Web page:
St. John's, Centreville
December 16, 2018
3 Advent C
God of new beginnings, meet us where we are on our journey, imperfect as we are, and use us in ways we cannot imagine to make a difference in the world for you, through Jesus Christ our Lord. Amen.
Today is the Third Sunday of Advent, which is sometimes called "Gaudete" Sunday, which in Latin means "rejoice". This sense of hope and trust in God is the theme that runs through our readings this morning.
In the Letter of Paul to the Philippians, he says, "Rejoice in the Lord always; again I will say rejoice. The Lord is near. Do not worry about anything." They are to renounce anxiety and refrain from worrying as they offer their prayers to God. He teaches them about how to live as they await Christ's return. "Let your gentleness be known to everyone," Paul says.
In our Old Testament lesson, the prophet Zephaniah also conveys a sense of hopefulness and joy. "Rejoice and exult with all your heart, O daughter Jerusalem. The Lord God is in your midst." Writing in the seventh century BC, Zephaniah is chastising Israel for their idolatry and corruption. But in these final verses, he offers the people hope and describes what a restored Israel will look like. God will rejoice over you with gladness, God will renew you in God's love. God will remove all disasters and deal with the oppressors. There will be rejoicing as at a festival when God will save the lame and the outcast and bring the exiles back home.
Our canticle today also shares the theme of rejoicing. The prophet Isaiah expresses joyful gratitude and praise as the people of Israel proclaim their trust in God. "Surely it is God who saves me; I will trust in him and not be afraid. Sing the praises of the Lord, for he has done great things and this is known in all the world."
Rejoice in God and God's love for us. Rejoice in the fact that God sent his Son Jesus Christ to save us from our sins.
It's a bit harder to find the theme of rejoicing in our gospel lesson, but it is there. After we get past John the Baptist saying to the crowds, "You brood of vipers! Who warned you to flee from the wrath to come?" and "every tree that does not bear good fruit is cut down and thrown into the fire," he gets into a hopeful dialogue with the people in the crowd.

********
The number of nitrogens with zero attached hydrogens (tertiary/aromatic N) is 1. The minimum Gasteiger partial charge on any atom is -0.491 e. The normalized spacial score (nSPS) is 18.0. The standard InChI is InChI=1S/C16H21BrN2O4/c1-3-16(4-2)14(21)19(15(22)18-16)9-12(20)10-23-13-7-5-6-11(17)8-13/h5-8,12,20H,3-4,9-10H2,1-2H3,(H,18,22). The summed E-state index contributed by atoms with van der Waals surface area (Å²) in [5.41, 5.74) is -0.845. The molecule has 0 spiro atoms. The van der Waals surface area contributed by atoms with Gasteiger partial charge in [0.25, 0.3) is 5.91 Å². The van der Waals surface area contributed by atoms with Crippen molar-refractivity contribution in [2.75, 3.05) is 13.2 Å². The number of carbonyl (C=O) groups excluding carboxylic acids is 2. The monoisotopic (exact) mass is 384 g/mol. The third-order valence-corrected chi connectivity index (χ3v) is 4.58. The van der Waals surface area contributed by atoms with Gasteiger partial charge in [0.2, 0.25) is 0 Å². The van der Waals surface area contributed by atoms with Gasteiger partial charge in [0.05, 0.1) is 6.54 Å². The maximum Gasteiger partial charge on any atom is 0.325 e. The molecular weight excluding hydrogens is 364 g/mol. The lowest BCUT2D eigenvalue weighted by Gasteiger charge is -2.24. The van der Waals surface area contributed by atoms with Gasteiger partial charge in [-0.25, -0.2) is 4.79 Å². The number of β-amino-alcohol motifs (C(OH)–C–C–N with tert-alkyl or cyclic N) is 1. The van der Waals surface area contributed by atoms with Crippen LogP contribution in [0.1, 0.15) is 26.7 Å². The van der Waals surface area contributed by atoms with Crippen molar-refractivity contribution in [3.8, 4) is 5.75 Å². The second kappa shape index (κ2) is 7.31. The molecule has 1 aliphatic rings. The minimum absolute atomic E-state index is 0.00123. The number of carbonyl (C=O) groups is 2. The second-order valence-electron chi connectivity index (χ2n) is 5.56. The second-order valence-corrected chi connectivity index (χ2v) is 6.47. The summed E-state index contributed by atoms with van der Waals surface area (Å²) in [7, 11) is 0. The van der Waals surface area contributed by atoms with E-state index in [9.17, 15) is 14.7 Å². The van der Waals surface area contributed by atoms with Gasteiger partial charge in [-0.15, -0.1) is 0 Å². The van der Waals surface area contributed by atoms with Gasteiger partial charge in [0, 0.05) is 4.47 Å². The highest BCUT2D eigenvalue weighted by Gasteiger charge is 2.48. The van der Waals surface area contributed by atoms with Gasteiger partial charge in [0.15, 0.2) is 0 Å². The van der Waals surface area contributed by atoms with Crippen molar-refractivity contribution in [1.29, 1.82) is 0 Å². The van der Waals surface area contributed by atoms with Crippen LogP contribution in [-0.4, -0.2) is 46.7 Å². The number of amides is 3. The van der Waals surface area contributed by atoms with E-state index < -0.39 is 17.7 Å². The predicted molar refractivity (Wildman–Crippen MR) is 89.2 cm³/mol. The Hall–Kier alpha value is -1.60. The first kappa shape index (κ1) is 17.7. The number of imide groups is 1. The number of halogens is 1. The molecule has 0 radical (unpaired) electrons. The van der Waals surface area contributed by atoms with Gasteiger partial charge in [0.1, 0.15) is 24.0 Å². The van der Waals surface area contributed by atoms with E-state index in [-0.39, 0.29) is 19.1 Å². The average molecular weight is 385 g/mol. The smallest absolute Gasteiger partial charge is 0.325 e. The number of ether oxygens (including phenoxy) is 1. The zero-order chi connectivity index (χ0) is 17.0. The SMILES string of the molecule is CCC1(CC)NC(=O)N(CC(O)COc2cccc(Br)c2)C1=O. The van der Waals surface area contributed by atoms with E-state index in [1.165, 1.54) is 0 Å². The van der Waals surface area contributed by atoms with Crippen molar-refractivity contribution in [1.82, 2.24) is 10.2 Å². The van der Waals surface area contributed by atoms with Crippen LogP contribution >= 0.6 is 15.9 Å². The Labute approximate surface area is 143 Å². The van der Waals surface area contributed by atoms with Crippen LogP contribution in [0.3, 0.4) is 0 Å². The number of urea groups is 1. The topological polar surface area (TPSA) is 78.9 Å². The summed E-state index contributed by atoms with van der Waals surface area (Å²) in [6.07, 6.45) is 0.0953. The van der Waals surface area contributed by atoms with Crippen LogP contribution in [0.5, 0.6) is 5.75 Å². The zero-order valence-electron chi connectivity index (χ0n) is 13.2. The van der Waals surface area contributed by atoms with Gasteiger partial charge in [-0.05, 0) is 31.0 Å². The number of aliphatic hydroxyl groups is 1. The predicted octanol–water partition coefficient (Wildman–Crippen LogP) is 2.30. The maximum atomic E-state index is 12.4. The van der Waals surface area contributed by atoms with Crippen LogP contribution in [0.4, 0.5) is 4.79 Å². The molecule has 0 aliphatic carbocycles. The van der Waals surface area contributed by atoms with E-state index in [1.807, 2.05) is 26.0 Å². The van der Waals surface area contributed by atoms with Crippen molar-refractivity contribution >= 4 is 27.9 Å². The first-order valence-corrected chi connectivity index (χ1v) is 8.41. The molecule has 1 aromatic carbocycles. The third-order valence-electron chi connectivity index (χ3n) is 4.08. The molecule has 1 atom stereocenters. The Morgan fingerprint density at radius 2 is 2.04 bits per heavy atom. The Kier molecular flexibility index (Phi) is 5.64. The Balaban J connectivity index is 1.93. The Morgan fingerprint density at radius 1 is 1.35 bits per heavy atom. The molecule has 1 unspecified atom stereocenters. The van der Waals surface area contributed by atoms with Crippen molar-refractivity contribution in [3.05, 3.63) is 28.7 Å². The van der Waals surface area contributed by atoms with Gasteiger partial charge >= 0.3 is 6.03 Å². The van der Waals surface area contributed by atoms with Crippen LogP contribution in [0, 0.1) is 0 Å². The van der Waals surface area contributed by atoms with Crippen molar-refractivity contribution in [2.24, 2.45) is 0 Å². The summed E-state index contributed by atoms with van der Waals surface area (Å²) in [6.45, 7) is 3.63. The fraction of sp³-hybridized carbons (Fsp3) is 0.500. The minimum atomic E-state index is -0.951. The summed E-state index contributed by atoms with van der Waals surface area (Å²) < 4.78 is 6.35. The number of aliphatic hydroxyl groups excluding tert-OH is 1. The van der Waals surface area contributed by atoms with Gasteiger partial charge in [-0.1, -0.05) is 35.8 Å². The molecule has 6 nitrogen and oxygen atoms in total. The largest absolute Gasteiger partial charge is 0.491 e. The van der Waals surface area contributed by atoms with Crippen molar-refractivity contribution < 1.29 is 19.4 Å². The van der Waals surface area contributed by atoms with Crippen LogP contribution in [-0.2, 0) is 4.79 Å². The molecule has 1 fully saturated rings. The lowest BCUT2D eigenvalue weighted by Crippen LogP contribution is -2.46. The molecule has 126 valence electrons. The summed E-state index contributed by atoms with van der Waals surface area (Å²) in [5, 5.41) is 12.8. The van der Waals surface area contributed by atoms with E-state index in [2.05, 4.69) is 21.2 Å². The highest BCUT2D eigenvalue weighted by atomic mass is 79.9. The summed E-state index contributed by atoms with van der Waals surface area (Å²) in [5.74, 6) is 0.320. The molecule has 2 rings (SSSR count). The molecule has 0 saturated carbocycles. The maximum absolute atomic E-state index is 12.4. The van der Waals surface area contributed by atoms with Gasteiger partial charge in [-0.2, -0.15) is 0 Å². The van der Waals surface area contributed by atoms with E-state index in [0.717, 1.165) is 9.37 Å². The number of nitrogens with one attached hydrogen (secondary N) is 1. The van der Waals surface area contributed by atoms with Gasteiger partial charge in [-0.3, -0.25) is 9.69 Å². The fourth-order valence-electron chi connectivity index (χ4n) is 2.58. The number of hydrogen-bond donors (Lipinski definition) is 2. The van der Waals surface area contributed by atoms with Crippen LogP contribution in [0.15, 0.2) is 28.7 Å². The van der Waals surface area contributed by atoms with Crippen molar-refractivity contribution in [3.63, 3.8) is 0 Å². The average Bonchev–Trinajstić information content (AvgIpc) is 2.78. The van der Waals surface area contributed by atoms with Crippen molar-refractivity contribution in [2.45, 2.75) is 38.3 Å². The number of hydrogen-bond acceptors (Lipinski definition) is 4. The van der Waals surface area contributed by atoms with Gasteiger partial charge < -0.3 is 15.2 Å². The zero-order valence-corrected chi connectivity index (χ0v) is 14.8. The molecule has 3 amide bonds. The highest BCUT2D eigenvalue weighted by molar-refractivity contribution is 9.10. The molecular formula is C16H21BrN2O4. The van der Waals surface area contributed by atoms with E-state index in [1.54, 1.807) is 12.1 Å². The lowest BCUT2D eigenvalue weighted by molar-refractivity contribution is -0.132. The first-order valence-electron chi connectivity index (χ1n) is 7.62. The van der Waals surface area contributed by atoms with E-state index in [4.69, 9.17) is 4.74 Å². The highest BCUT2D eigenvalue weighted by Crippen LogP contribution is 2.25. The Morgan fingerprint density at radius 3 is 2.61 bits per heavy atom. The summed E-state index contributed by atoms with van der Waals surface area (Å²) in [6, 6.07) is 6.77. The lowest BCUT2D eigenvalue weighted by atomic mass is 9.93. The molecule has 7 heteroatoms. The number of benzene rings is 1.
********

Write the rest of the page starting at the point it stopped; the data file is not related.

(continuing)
Someone asks John, "What then should we do?" And John replies, "whoever has two coats must share with anyone who has none; and whoever has food must do likewise." Act with compassion toward the less fortunate. Do what you can to ease their suffering. It's a reminder to all of us that there is enough for everyone if resources are distributed equally, and not hoarded by a few at the top of the power chain.
Even tax collectors are coming to John the Baptist to be baptized. They are one of the most hated groups because they could collect as much tax as they wanted to, give to the Roman government what was due them, and pocket the rest. It was a corrupt system. Tax collectors represented the oppression of the Roman government, and in the Jewish community they were considered to be ritually unclean because they associated with Gentiles.
The tax collectors, too, ask John the Baptist what they should do. And he responds, "Collect no more than the amount prescribed for you." In other words, be fair. Don't take advantage of others for your own personal gain. That speaks to us today as well.
Then the soldiers ask the same question - what should we do? Jews were not ordinarily required to serve in the Roman army, so these were most likely foreign soldiers. As an occupational force, they were despised by the people. John tells them they must be content with their wages and not abuse their power by resorting to threats and extortion.
John the Baptist calls people to repent of their sins and live in a way that reflects their change of heart. Some people begin to think that maybe he is the Messiah, the one they have been waiting for. Maybe he is the one to throw out the Roman oppressors and save Israel. That's what they hoped the coming Messiah would do. But John makes it quite clear that he is NOT the Messiah, but the Messiah is coming and they should be ready. John baptizes with water, but the coming Messiah will baptize with the Holy Spirit.
And there is the good news. There is the cause for rejoicing - that the Messiah is coming soon and will be in their midst. That is cause for celebration. As they await the coming of the Messiah, they are to live as John has described to the people who have gathered to hear him - take care of the poor with compassion, don't give in to the corruption of the day, and don't abuse the power you have been given. Live in such a way as to reflect your conversion, your baptism.
The teachings of John the Baptist are as relevant now as they were then. We, too, are awaiting the coming of the Messiah, remembering his birth at Christmas, and waiting for him to come again. So we, too, should live as John the Baptist described - taking care of the poor, not living by the ways of the world but by the way of Christ, and not abusing any earthly power that has been given to us. Those same principles apply to us today as we strive to live into our baptismal covenant.
What John is preaching, and what we need to hear, is at the heart of the commandments to love our neighbor as ourselves, to do good works, to work for justice and peace, and against corruption.
Christ has come and is coming again. We need to live as though we really believe that, and we believe that Christ could come again at any time - maybe this afternoon, maybe next week or next year. Will Christ find us living the way he has called us to live? Will he find us taking care of each other, taking care of this earth and all creation, taking care of our souls to joyfully receive him when he comes again?
How will Christ find us when he returns? In this Advent season, may we search our souls so we may joyfully receive the Savior when he comes. Amen.